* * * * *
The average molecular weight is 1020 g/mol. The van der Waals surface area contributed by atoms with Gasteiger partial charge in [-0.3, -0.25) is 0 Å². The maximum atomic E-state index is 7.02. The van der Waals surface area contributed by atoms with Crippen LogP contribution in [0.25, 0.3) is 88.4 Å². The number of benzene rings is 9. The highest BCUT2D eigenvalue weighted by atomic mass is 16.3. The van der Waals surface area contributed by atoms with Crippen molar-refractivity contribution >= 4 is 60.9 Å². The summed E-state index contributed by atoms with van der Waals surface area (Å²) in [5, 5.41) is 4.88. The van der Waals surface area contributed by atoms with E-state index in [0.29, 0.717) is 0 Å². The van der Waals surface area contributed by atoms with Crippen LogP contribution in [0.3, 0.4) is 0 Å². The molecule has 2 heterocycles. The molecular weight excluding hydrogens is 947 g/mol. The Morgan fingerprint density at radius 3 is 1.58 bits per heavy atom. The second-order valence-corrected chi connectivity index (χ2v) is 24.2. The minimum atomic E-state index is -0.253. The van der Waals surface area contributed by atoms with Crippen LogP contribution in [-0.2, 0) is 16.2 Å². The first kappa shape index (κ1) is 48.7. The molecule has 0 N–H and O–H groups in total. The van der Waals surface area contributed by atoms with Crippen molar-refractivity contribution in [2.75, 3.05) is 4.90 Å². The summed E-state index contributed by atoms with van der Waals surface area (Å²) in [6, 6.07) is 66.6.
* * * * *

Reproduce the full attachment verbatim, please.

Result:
The average molecular weight is 1020 g/mol. The van der Waals surface area contributed by atoms with Gasteiger partial charge in [-0.3, -0.25) is 0 Å². The maximum atomic E-state index is 7.02. The van der Waals surface area contributed by atoms with Crippen LogP contribution in [0.25, 0.3) is 88.4 Å². The number of benzene rings is 9. The highest BCUT2D eigenvalue weighted by atomic mass is 16.3. The van der Waals surface area contributed by atoms with Crippen molar-refractivity contribution >= 4 is 60.9 Å². The summed E-state index contributed by atoms with van der Waals surface area (Å²) in [5, 5.41) is 4.88. The van der Waals surface area contributed by atoms with E-state index in [0.29, 0.717) is 0 Å². The van der Waals surface area contributed by atoms with Crippen LogP contribution in [0.3, 0.4) is 0 Å². The molecule has 2 heterocycles. The molecular weight excluding hydrogens is 947 g/mol. The Morgan fingerprint density at radius 3 is 1.58 bits per heavy atom. The second-order valence-corrected chi connectivity index (χ2v) is 24.2. The minimum atomic E-state index is -0.253. The van der Waals surface area contributed by atoms with Crippen LogP contribution in [-0.2, 0) is 16.2 Å². The first kappa shape index (κ1) is 48.7. The molecule has 0 N–H and O–H groups in total. The van der Waals surface area contributed by atoms with Crippen molar-refractivity contribution in [2.75, 3.05) is 4.90 Å². The summed E-state index contributed by atoms with van der Waals surface area (Å²) in [6, 6.07) is 66.6.